Shades of Green
For instance, more virtual servers typically mean a one-to-one reduction of physical servers in the data center. Yet more physical servers are often needed to host all of these new virtual servers. Upgrading to larger servers requires more power and typically uses about the same number of network ports, noted Murphy.
"Many virtual servers won't save money and consume less resources by reducing the amount of electrical draw and cooling. However, the degree and balance of this savings verses the implementation costs before and after need to be weighed before a massive green initiative is undertaken, Murphy said.
In other words, the key to a successful green migration is how the virtual platforms and virtual machines are utilized. This is where the intelligent provisioning of services comes into play.
Control the Throttle
When it comes to planning a greener IT environment, the data center manager should function as the power miser. If the combination of virtual platform and virtual machine is implemented in a just-enough manner, the data center manager can closely couple application need with power and cooling consumption. The application need translates into a specific number of virtual servers.
"During light periods, such as the middle of the night for a CRM application, those virtual servers can be deprovisioned and not use any power or cooling resources. As needs increase during business hours, the virtual servers hosting that CRM application can be provisioned incrementally to address just enough application need, and thus drawing just enough power and cooling from the data center to feed those critical virtual machines and the application," explained Murphy.
Products for Greening
New pressures to save costs and reduce energy requirements are pushing IT organizations to find products to get greener. Products such as VMware's vMotion and vCenter are available for provisioning virtual servers. Application delivery virtualization and real-time application service provisioning can be managed with products such as F5's Big-IP Local Traffic Manager, suggested Murphy.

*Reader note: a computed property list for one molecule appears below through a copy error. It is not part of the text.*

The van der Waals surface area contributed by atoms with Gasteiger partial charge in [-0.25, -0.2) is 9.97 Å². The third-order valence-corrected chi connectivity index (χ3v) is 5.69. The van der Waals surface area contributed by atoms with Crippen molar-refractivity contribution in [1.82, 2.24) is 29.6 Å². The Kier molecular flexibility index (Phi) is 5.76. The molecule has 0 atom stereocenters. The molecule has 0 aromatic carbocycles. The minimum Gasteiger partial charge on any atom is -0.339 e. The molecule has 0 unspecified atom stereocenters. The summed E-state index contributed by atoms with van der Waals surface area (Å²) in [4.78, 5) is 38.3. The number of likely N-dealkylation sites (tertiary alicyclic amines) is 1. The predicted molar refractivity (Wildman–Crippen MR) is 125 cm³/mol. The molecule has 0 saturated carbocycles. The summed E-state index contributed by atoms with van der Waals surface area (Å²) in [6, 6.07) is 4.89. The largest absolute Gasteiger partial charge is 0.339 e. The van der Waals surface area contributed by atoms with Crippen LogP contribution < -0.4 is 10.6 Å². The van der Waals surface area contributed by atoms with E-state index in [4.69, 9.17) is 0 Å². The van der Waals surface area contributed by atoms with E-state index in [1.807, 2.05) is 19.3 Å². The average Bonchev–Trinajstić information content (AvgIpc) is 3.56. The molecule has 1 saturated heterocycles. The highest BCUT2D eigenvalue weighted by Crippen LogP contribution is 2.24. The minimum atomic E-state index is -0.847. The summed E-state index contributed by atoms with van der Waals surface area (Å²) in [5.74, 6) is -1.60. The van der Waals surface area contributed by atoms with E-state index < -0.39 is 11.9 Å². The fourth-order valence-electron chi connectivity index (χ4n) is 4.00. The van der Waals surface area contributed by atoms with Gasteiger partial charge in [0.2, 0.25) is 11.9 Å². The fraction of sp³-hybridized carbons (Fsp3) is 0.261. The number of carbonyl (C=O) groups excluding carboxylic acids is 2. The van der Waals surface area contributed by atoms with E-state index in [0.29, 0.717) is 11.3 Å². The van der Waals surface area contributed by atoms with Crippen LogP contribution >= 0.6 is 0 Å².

Together, tools like these allow services in the data center to be spun up and down as need dictates, drawing only the exact amount of power and cooling to help achieve a green data center. Other tools for greening up IT environments are based on best practices to reduce energy requirements and drive efficiencies.
Five steps will help IT managers prune their green operations, offered Jose Iglesias, who heads Symantec's overall strategy for helping customers achieve more green IT environments.
- Upgrade hardware and data center design.
- Consolidate servers.
- Prioritize storage use.
- Implement data deduplication.
- Deploy power management tools.
Another approach to a deeper shade of green is based on the simple premise that you cannot manage what you cannot measure. To help companies figure out what is consuming energy at the device level and how much, Raritan Power IQ Energy Management software provides real-time power information on each server.
The Axis Technology DMsuite is a data masking tool that profiles, masks, audits and manages data in a standardized, automated manner. It helps companies cut down on the amount of electricity and equipment necessary for data centers by consolidating data as it protects it, according to Logan.